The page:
Does prohibition ever get it right? In just two months’ time, illegal black market trafficking of marijuana has increased in the Netherlands after the establishment of a compulsory “weed pass” that Dutch citizens must obtain in order to purchase cannabis from Holland’s famed coffeeshops.

The membership system was introduced on May 1 to three southern Dutch provinces, intended to prevent residents from nearby nations like Germany and Belgium – disparaged by the government and media as “drug tourists” – from flooding the Netherlands in order to smoke the finest pot in Europe.

A privately commissioned study conducted by the University of Tilburg (Tilburg being one of the cities affected by the “weed pass”) found that illegal pot sales have increased since May 1. Young adults age 18-24 and those of a non-Dutch non-Caucasian background are the primary purchasers of street pot, which is most often sold by those of an immigrant background from countries like Morocco, Hungary, Albania, Romania, and Northern France.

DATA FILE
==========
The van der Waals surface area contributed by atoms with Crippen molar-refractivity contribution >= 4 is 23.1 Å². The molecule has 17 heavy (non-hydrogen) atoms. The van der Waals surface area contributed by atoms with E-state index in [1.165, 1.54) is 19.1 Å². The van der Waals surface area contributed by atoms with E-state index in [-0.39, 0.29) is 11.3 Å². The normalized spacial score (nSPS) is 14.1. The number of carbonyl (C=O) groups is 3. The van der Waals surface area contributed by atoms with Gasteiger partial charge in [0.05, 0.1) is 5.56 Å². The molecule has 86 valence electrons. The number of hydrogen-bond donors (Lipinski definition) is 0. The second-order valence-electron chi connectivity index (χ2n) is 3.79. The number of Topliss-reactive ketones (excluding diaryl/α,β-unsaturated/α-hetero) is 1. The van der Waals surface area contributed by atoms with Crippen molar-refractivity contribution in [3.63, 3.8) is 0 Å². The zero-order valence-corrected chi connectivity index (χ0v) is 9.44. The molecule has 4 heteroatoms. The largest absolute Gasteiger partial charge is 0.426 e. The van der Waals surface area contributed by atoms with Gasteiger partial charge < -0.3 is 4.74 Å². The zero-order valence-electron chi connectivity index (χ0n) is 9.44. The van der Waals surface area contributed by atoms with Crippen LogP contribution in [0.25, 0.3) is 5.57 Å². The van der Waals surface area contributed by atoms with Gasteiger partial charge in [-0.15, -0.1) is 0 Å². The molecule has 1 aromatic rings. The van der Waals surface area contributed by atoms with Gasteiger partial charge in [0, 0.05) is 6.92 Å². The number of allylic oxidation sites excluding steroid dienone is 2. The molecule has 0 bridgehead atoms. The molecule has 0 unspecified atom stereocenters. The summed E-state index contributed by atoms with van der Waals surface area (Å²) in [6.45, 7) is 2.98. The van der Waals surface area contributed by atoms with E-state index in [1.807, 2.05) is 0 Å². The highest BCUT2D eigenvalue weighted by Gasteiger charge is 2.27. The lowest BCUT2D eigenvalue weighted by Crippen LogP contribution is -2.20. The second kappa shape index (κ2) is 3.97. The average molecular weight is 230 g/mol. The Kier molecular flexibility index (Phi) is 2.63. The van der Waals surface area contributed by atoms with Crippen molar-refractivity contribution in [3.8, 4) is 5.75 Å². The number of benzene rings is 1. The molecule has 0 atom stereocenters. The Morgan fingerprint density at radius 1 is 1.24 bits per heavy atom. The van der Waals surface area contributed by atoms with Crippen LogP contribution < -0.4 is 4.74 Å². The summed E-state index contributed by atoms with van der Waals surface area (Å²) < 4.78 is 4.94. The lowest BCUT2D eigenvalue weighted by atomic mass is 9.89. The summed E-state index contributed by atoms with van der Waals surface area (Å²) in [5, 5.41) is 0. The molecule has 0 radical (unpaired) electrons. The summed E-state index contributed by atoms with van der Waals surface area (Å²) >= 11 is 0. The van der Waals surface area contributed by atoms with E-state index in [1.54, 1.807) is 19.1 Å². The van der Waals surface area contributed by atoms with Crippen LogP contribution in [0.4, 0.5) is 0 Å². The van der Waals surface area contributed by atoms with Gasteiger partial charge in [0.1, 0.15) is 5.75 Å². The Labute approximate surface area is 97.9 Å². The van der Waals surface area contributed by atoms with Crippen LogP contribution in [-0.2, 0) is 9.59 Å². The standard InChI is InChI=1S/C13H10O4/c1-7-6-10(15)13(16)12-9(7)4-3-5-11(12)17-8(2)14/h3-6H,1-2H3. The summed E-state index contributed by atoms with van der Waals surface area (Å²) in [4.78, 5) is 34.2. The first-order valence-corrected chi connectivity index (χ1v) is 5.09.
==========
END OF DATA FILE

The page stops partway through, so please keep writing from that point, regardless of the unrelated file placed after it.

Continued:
Besides the fact that quality and cultivating integrity of black market pot cannot be properly controlled as is the case with coffeeshop cannabis, street dealers often peddle harder, more dangerous drugs, which could tempt some of these young buyers. In the coffeeshop culture there is no such exposure to hard drugs.

In 2013, the “weed pass” will encompass all of the Netherlands and at this rate, it’s not hard to imagine the extent to which the illegal street sales will proliferate. But perhaps that is what it will take to get The Hague (the seat of Dutch government located in South Holland) to realize any form of prohibition inevitably backfires.

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